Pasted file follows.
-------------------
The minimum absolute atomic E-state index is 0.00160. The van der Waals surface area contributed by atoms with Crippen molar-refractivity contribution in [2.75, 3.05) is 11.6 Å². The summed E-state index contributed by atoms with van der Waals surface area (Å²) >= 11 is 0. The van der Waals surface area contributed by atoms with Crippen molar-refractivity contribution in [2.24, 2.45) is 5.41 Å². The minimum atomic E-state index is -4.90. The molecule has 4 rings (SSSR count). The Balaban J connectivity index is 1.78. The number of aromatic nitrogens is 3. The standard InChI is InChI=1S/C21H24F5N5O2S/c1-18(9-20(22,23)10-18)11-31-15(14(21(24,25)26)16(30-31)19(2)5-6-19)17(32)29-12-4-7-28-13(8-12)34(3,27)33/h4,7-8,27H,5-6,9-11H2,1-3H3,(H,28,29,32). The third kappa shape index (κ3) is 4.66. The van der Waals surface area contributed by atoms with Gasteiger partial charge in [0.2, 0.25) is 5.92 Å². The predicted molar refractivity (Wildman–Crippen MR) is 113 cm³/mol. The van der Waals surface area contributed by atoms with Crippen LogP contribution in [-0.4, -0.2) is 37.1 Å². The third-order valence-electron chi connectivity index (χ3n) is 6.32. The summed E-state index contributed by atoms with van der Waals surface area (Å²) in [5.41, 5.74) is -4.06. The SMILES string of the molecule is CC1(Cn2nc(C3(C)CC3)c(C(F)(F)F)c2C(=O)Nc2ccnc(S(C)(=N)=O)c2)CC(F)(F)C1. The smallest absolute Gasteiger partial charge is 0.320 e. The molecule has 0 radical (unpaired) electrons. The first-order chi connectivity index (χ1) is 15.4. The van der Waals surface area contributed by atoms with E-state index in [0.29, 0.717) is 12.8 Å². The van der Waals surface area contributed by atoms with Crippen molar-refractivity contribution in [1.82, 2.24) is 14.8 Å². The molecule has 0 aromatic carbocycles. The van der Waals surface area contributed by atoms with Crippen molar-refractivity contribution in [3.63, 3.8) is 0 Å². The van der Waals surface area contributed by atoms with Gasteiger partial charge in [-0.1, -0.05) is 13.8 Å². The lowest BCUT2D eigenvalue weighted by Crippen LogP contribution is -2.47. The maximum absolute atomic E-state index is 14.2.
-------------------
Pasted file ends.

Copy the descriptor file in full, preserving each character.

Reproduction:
The minimum absolute atomic E-state index is 0.00160. The van der Waals surface area contributed by atoms with Crippen molar-refractivity contribution in [2.75, 3.05) is 11.6 Å². The summed E-state index contributed by atoms with van der Waals surface area (Å²) >= 11 is 0. The van der Waals surface area contributed by atoms with Crippen molar-refractivity contribution in [2.24, 2.45) is 5.41 Å². The minimum atomic E-state index is -4.90. The molecule has 4 rings (SSSR count). The Balaban J connectivity index is 1.78. The number of aromatic nitrogens is 3. The standard InChI is InChI=1S/C21H24F5N5O2S/c1-18(9-20(22,23)10-18)11-31-15(14(21(24,25)26)16(30-31)19(2)5-6-19)17(32)29-12-4-7-28-13(8-12)34(3,27)33/h4,7-8,27H,5-6,9-11H2,1-3H3,(H,28,29,32). The third kappa shape index (κ3) is 4.66. The van der Waals surface area contributed by atoms with Gasteiger partial charge in [0.2, 0.25) is 5.92 Å². The predicted molar refractivity (Wildman–Crippen MR) is 113 cm³/mol. The van der Waals surface area contributed by atoms with Crippen LogP contribution in [-0.4, -0.2) is 37.1 Å². The third-order valence-electron chi connectivity index (χ3n) is 6.32. The summed E-state index contributed by atoms with van der Waals surface area (Å²) in [5.41, 5.74) is -4.06. The SMILES string of the molecule is CC1(Cn2nc(C3(C)CC3)c(C(F)(F)F)c2C(=O)Nc2ccnc(S(C)(=N)=O)c2)CC(F)(F)C1. The smallest absolute Gasteiger partial charge is 0.320 e. The molecule has 0 radical (unpaired) electrons. The first-order chi connectivity index (χ1) is 15.4. The van der Waals surface area contributed by atoms with E-state index in [0.29, 0.717) is 12.8 Å². The van der Waals surface area contributed by atoms with Crippen molar-refractivity contribution in [1.82, 2.24) is 14.8 Å². The molecule has 0 aromatic carbocycles. The van der Waals surface area contributed by atoms with Crippen molar-refractivity contribution in [3.63, 3.8) is 0 Å². The van der Waals surface area contributed by atoms with Gasteiger partial charge in [-0.1, -0.05) is 13.8 Å². The lowest BCUT2D eigenvalue weighted by Crippen LogP contribution is -2.47. The maximum absolute atomic E-state index is 14.2.